The KiWi core system is a flexible platform for building different kinds of semantic social software applications on top (currently the Semantic Wiki and the TagIT application). It provides all the core services required in such applications, like editing and tagging, the storage of content and associated meta-data, its own triple store, transactions and versioning over content and meta-data, a linked open data server, and many small features semantic social software developers will like (like convenience services for working with ontologies or SKOS thesauruses, etc.).
Sputnik is a content management system (CMS) designed for extensibility. It works as a wiki out of the box, but can be extended into other things. It offers editable nodes, history and diff, user accounts with optional email validation, a flexible permission system, RSS feeds, and more. Sputnik supports access control and has editable templates. It can be used to maintain a personal Web site that doesn't look like a wiki and that only you can edit. Sputnik is easy to install on shared hosting without root accounts.
LevelTen iSite Essentials (iSE) is a CMS designed to enable organizations to build Web 2.0 sites. It is an extended distribution of the Drupal CMS. It is ideal for Web sites that need a brochureware section and want to integrate Web 2.0 portal features. The iSE distribution will greatly shorten the Drupal learning curve and guide people towards deploying enhanced interactive Web sites.
Foswiki is wiki software, supporting the editing of Web pages in an ordinary Web browser by end users. What makes Foswiki special is that it supports the embedding of active and passive macros that enhance the page content (e.g. with global or dynamic information) and allow end-users to build applications that store and process data in a structured manner.
DotNetWikiBot Framework is a full-featured client API with a console interface that allows you to build programs and Web robots easily to manage information on MediaWiki-powered sites. DotNetWikiBot Framework is intended to help with many complicated and routine tasks of wiki site development and maintenance. Any .NET language can be used to access DotNetWikiBot library functions. Only minimal programming skills are required to make bots with DotNetWikiBot Framework.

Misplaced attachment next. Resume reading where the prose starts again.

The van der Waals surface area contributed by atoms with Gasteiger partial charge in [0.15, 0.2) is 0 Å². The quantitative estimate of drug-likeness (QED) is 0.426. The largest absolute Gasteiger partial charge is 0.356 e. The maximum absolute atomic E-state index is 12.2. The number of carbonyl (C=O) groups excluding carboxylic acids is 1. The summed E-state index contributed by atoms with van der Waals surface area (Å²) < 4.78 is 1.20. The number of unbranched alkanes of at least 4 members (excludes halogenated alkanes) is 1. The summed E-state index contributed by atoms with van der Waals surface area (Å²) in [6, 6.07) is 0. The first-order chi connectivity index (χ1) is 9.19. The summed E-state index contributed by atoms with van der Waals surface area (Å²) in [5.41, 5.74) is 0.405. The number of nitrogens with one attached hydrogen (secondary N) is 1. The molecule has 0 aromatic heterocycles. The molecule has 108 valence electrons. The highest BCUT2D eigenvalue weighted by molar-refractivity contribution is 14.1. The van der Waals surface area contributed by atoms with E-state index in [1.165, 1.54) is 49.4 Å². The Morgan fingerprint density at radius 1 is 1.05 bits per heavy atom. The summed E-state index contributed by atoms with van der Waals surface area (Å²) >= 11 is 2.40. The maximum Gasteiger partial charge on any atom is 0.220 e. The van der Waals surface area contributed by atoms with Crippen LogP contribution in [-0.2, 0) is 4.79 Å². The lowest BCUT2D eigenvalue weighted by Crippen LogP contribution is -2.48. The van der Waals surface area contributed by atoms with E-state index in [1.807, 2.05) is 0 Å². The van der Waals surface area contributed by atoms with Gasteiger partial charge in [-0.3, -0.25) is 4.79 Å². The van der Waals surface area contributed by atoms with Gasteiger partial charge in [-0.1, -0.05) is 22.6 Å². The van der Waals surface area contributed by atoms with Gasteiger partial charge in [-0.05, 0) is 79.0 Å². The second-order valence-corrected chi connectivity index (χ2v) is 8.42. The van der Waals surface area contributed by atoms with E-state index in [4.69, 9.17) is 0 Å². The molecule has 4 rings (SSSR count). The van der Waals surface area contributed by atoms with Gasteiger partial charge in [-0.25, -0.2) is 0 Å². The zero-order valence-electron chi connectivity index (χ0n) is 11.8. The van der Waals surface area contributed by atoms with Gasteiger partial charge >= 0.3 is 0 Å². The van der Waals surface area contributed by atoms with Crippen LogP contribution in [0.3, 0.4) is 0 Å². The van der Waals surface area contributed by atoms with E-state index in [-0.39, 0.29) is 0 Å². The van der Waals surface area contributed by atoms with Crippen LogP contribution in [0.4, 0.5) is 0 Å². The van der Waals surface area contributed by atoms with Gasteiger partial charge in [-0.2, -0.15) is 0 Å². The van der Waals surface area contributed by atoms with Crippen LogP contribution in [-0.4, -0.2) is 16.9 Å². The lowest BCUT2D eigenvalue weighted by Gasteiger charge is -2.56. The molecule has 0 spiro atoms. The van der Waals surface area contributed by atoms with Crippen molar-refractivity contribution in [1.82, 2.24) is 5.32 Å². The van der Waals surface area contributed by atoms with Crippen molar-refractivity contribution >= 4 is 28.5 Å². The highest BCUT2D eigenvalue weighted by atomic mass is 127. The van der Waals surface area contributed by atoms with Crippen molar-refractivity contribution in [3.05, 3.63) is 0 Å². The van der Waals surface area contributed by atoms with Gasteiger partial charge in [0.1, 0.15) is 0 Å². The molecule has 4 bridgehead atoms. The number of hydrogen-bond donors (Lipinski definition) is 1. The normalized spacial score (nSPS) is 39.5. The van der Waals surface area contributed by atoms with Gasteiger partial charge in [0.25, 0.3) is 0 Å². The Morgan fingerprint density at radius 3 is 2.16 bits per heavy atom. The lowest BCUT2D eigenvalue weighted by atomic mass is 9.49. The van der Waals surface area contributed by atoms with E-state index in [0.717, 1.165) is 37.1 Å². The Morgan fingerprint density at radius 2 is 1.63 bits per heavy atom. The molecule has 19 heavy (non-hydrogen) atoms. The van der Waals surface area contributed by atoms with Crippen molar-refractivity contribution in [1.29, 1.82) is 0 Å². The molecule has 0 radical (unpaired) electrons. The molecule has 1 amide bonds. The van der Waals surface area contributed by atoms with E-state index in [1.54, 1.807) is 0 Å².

LionWiki is a minimalist file-based (doesn't need a database), templatable, extensible wiki engine that works from just one file (30KB). It supports page history, recent changes, interface localization, password protection (both writing pages and seeing), and much more through plugins (CAPTCHA, RSS, syntax for Tables). It's intended for small personal Web sites, notebooks, and other simple applications. Installation is very easy: just copy the file and create a directory.
Hatta is a small wiki engine for use inside a Mercurial repository. It can run locally and doesn't require any configuration; it's just a single Python file. It can be also configured to run on a Web server. Since the wiki can be cloned and merged along with the repository, it's perfect for working on project documentation in small teams.
OpenInviter is a script to import contacts (address book data) from email providers like Yandex, Lycos, Rambler.ru, Live / Hotmail, OperaMail, GMX.net, Mail.ru, Mail.com, GMail, Yahoo!, Rediff, AOL, and KataMail. It can import from content management systems like SimpleMachines Forum (SMF), Drupal, Social Engine, Wordpress, PunBB, Joomla, JamRoom, and PhpBB. It also imports from social portals like Twitter, Facebook, Hi5, Friendster, Orkut, Myspace, and LinkedIn. It offers basic "tell a friend" features.